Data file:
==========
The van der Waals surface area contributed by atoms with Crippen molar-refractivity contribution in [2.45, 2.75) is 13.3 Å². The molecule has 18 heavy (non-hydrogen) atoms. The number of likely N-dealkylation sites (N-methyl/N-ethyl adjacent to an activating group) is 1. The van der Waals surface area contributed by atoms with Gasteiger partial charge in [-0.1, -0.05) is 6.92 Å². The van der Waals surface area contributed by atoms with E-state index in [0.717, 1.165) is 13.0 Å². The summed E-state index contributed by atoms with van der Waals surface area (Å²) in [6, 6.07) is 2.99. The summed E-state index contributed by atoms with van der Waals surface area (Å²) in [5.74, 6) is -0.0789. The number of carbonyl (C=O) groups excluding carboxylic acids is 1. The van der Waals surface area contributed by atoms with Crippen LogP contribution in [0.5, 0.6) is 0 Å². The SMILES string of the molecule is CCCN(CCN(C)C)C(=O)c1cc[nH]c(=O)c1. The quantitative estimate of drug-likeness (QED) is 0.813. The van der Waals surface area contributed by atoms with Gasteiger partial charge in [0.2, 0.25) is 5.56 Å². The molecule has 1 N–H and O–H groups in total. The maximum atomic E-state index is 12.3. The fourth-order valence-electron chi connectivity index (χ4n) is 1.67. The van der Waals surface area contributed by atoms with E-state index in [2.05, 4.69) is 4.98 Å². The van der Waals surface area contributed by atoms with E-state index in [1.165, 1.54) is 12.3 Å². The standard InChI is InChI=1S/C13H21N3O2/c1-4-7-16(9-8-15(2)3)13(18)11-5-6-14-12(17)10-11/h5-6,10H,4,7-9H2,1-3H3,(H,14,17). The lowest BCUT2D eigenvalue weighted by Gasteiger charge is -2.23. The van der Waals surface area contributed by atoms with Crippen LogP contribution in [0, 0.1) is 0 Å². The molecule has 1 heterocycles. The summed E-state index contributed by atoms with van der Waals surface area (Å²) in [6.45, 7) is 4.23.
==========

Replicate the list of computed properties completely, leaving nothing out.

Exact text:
The van der Waals surface area contributed by atoms with Crippen molar-refractivity contribution in [2.45, 2.75) is 13.3 Å². The molecule has 18 heavy (non-hydrogen) atoms. The number of likely N-dealkylation sites (N-methyl/N-ethyl adjacent to an activating group) is 1. The van der Waals surface area contributed by atoms with Gasteiger partial charge in [-0.1, -0.05) is 6.92 Å². The van der Waals surface area contributed by atoms with E-state index in [0.717, 1.165) is 13.0 Å². The summed E-state index contributed by atoms with van der Waals surface area (Å²) in [6, 6.07) is 2.99. The summed E-state index contributed by atoms with van der Waals surface area (Å²) in [5.74, 6) is -0.0789. The number of carbonyl (C=O) groups excluding carboxylic acids is 1. The van der Waals surface area contributed by atoms with Crippen LogP contribution in [0.5, 0.6) is 0 Å². The SMILES string of the molecule is CCCN(CCN(C)C)C(=O)c1cc[nH]c(=O)c1. The quantitative estimate of drug-likeness (QED) is 0.813. The van der Waals surface area contributed by atoms with Gasteiger partial charge in [0.2, 0.25) is 5.56 Å². The molecule has 1 N–H and O–H groups in total. The maximum atomic E-state index is 12.3. The fourth-order valence-electron chi connectivity index (χ4n) is 1.67. The van der Waals surface area contributed by atoms with E-state index in [2.05, 4.69) is 4.98 Å². The van der Waals surface area contributed by atoms with E-state index in [1.165, 1.54) is 12.3 Å². The standard InChI is InChI=1S/C13H21N3O2/c1-4-7-16(9-8-15(2)3)13(18)11-5-6-14-12(17)10-11/h5-6,10H,4,7-9H2,1-3H3,(H,14,17). The lowest BCUT2D eigenvalue weighted by Gasteiger charge is -2.23. The van der Waals surface area contributed by atoms with Crippen LogP contribution in [0, 0.1) is 0 Å². The molecule has 1 heterocycles. The summed E-state index contributed by atoms with van der Waals surface area (Å²) in [6.45, 7) is 4.23.